For many people in the UK, the Black Country is a name that rolls right off the tongue, but many do not consider where this nickname for parts of the West Midlands came from. Well, this blog post is going to aim to look at this question in a higher level of detail, as well as charting the area to its present-day state to see how much has changed along the way. In short, the Black Country name came from the number of industries that were located on the back doorstep, which was a significant quantity when Great Britain was going through a rapid process of industrialisation.
What industries were present in the Black Country?
A wide range of different industries survived and thrived in this area – with both steel and iron and coal and brick. Finding more about the history of the steel industry can certainly give you more into the backstory of this particular region.
Where did the name come from?
Although the name is linked to the number of industries directly linked to the area, there is some debate about where the Black Country moniker actually came from. For some people, it is based on the black soot that would pour from the factories, while for others, it was about the 30-foot coal seam that could be commonly found. Whatever the case, the name was certainly being used in common parlance right the way back from the mid-19th century, but it only became the region’s official name in 1987. A big part of this came down to the idea of making the area instantly recognisable and ensuring that as many tourists as possible could be drawn in.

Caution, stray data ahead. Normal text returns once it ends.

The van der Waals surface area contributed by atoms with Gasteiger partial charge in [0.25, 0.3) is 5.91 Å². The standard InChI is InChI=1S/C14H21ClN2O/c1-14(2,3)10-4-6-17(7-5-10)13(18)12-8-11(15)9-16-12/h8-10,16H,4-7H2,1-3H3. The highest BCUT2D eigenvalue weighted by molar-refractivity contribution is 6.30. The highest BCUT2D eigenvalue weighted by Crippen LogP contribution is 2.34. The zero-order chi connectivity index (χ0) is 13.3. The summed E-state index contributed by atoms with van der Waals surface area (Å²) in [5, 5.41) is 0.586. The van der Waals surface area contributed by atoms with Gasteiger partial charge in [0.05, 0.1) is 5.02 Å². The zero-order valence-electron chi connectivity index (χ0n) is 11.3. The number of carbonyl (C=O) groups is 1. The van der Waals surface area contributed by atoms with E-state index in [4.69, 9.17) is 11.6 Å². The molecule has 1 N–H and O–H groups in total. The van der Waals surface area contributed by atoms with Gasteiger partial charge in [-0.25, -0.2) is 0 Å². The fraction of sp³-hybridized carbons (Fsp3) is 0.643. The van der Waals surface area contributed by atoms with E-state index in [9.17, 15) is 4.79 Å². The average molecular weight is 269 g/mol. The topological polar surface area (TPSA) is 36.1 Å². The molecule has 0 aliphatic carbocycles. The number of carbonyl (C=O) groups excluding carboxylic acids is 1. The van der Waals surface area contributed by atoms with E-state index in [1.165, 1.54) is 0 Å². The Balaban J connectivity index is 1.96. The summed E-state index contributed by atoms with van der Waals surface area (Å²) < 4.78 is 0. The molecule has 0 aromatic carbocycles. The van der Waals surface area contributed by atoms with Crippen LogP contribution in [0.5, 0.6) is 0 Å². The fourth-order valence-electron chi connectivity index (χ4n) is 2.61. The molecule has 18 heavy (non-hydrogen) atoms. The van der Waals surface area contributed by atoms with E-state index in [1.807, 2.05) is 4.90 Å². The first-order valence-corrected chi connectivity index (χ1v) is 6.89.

Where are the Black Country boundaries?
There is still some debate about the Black Country’s area boundaries. In many cases, people say that it covers Dudley, Sandwell, Walsall and Wolverhampton. However, there are some who believe that the latter city should not be covered in the definition as it did not have any coal mines located directly in the local area.
Why does the Black Country have a strong identity?
While plenty of parts of the UK can boast a strong sense of identity, there is no doubt that the Black Country is right up there with the best of them. There is even an official flag that was created in 2009 by Philip Tibbets. It was also announced that there should be an official Black Country Day on 14 July. This comes along with the anniversary of the creation of the Newcomen steam engine. An official Black Country anthem is also in existence, which shows just how much the identity has taken off in recent years.
So, hopefully after reading the blog post, you have a much clearer idea of the Black Country and where its name came from, as well as a little bit more about the strong sense of identity. You might also be inspired to visit the region to see the history first hand.